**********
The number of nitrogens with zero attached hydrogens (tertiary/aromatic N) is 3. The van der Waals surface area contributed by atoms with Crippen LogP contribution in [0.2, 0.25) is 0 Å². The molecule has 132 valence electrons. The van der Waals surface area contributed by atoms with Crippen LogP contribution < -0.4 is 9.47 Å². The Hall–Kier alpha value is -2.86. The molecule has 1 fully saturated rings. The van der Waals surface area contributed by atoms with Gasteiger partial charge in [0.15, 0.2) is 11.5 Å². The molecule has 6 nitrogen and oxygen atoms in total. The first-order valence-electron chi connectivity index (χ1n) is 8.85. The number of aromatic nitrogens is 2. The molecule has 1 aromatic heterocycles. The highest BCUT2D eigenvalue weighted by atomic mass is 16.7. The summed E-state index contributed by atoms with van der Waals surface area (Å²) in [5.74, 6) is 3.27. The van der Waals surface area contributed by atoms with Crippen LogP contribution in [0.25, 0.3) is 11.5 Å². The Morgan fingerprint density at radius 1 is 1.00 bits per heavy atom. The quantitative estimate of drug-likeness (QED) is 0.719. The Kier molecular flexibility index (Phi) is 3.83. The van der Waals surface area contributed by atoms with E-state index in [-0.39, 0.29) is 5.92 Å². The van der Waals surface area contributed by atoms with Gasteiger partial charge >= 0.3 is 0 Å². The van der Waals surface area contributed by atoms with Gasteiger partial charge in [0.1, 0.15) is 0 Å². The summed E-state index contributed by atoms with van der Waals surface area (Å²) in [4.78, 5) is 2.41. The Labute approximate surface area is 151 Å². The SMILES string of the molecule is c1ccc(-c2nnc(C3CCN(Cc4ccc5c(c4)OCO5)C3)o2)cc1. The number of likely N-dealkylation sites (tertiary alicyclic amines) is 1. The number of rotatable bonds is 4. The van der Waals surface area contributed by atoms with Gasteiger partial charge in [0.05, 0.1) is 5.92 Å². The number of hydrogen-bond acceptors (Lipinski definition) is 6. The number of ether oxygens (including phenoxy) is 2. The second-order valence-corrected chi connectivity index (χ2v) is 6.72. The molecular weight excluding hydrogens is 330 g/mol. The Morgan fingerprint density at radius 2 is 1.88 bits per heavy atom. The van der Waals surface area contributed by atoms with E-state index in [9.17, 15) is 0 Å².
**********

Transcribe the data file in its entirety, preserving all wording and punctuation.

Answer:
The number of nitrogens with zero attached hydrogens (tertiary/aromatic N) is 3. The van der Waals surface area contributed by atoms with Crippen LogP contribution in [0.2, 0.25) is 0 Å². The molecule has 132 valence electrons. The van der Waals surface area contributed by atoms with Crippen LogP contribution < -0.4 is 9.47 Å². The Hall–Kier alpha value is -2.86. The molecule has 1 fully saturated rings. The van der Waals surface area contributed by atoms with Gasteiger partial charge in [0.15, 0.2) is 11.5 Å². The molecule has 6 nitrogen and oxygen atoms in total. The first-order valence-electron chi connectivity index (χ1n) is 8.85. The number of aromatic nitrogens is 2. The molecule has 1 aromatic heterocycles. The highest BCUT2D eigenvalue weighted by atomic mass is 16.7. The summed E-state index contributed by atoms with van der Waals surface area (Å²) in [5.74, 6) is 3.27. The van der Waals surface area contributed by atoms with Crippen LogP contribution in [0.25, 0.3) is 11.5 Å². The Morgan fingerprint density at radius 1 is 1.00 bits per heavy atom. The quantitative estimate of drug-likeness (QED) is 0.719. The Kier molecular flexibility index (Phi) is 3.83. The van der Waals surface area contributed by atoms with E-state index in [-0.39, 0.29) is 5.92 Å². The van der Waals surface area contributed by atoms with Gasteiger partial charge >= 0.3 is 0 Å². The van der Waals surface area contributed by atoms with Gasteiger partial charge in [0.1, 0.15) is 0 Å². The summed E-state index contributed by atoms with van der Waals surface area (Å²) in [4.78, 5) is 2.41. The Labute approximate surface area is 151 Å². The SMILES string of the molecule is c1ccc(-c2nnc(C3CCN(Cc4ccc5c(c4)OCO5)C3)o2)cc1. The number of likely N-dealkylation sites (tertiary alicyclic amines) is 1. The number of rotatable bonds is 4. The van der Waals surface area contributed by atoms with Gasteiger partial charge in [0.05, 0.1) is 5.92 Å². The number of hydrogen-bond acceptors (Lipinski definition) is 6. The number of ether oxygens (including phenoxy) is 2. The second-order valence-corrected chi connectivity index (χ2v) is 6.72. The molecular weight excluding hydrogens is 330 g/mol. The Morgan fingerprint density at radius 2 is 1.88 bits per heavy atom. The van der Waals surface area contributed by atoms with E-state index in [9.17, 15) is 0 Å².